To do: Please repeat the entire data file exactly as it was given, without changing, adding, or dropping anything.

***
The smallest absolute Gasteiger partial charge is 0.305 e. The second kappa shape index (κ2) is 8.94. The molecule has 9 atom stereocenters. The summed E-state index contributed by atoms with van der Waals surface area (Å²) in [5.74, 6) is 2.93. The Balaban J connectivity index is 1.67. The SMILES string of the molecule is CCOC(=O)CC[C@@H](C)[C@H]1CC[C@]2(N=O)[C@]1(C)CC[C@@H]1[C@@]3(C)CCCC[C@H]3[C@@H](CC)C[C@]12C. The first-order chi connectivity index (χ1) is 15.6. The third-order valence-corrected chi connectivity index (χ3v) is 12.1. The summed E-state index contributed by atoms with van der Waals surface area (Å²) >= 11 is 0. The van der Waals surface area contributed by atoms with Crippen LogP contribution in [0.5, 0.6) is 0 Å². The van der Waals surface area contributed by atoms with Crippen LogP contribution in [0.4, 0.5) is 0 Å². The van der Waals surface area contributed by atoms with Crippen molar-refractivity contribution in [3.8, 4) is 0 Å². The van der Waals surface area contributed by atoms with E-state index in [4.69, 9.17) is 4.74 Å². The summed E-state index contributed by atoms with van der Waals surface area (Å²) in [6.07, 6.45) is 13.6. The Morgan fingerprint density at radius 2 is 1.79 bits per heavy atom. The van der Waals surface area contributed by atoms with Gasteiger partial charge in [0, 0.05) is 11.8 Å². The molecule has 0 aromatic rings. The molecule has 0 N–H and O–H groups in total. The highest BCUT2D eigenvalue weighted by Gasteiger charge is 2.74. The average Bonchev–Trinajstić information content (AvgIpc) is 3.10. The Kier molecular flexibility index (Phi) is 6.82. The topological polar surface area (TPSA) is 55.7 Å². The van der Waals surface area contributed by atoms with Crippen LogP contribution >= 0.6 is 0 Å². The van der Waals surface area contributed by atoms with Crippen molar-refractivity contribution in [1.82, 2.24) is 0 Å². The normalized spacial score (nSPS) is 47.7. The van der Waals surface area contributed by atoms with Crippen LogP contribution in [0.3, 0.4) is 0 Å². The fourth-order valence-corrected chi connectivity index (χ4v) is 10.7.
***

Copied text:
The smallest absolute Gasteiger partial charge is 0.305 e. The second kappa shape index (κ2) is 8.94. The molecule has 9 atom stereocenters. The summed E-state index contributed by atoms with van der Waals surface area (Å²) in [5.74, 6) is 2.93. The Balaban J connectivity index is 1.67. The SMILES string of the molecule is CCOC(=O)CC[C@@H](C)[C@H]1CC[C@]2(N=O)[C@]1(C)CC[C@@H]1[C@@]3(C)CCCC[C@H]3[C@@H](CC)C[C@]12C. The first-order chi connectivity index (χ1) is 15.6. The third-order valence-corrected chi connectivity index (χ3v) is 12.1. The summed E-state index contributed by atoms with van der Waals surface area (Å²) >= 11 is 0. The van der Waals surface area contributed by atoms with Crippen LogP contribution in [0.5, 0.6) is 0 Å². The van der Waals surface area contributed by atoms with Crippen LogP contribution in [0.4, 0.5) is 0 Å². The van der Waals surface area contributed by atoms with Crippen molar-refractivity contribution in [3.8, 4) is 0 Å². The van der Waals surface area contributed by atoms with E-state index in [4.69, 9.17) is 4.74 Å². The summed E-state index contributed by atoms with van der Waals surface area (Å²) in [6.07, 6.45) is 13.6. The Morgan fingerprint density at radius 2 is 1.79 bits per heavy atom. The van der Waals surface area contributed by atoms with Gasteiger partial charge in [0, 0.05) is 11.8 Å². The molecule has 0 aromatic rings. The molecule has 0 N–H and O–H groups in total. The highest BCUT2D eigenvalue weighted by Gasteiger charge is 2.74. The average Bonchev–Trinajstić information content (AvgIpc) is 3.10. The Kier molecular flexibility index (Phi) is 6.82. The topological polar surface area (TPSA) is 55.7 Å². The van der Waals surface area contributed by atoms with Crippen LogP contribution >= 0.6 is 0 Å². The van der Waals surface area contributed by atoms with Crippen molar-refractivity contribution in [1.82, 2.24) is 0 Å². The normalized spacial score (nSPS) is 47.7. The van der Waals surface area contributed by atoms with Crippen LogP contribution in [0.3, 0.4) is 0 Å². The fourth-order valence-corrected chi connectivity index (χ4v) is 10.7.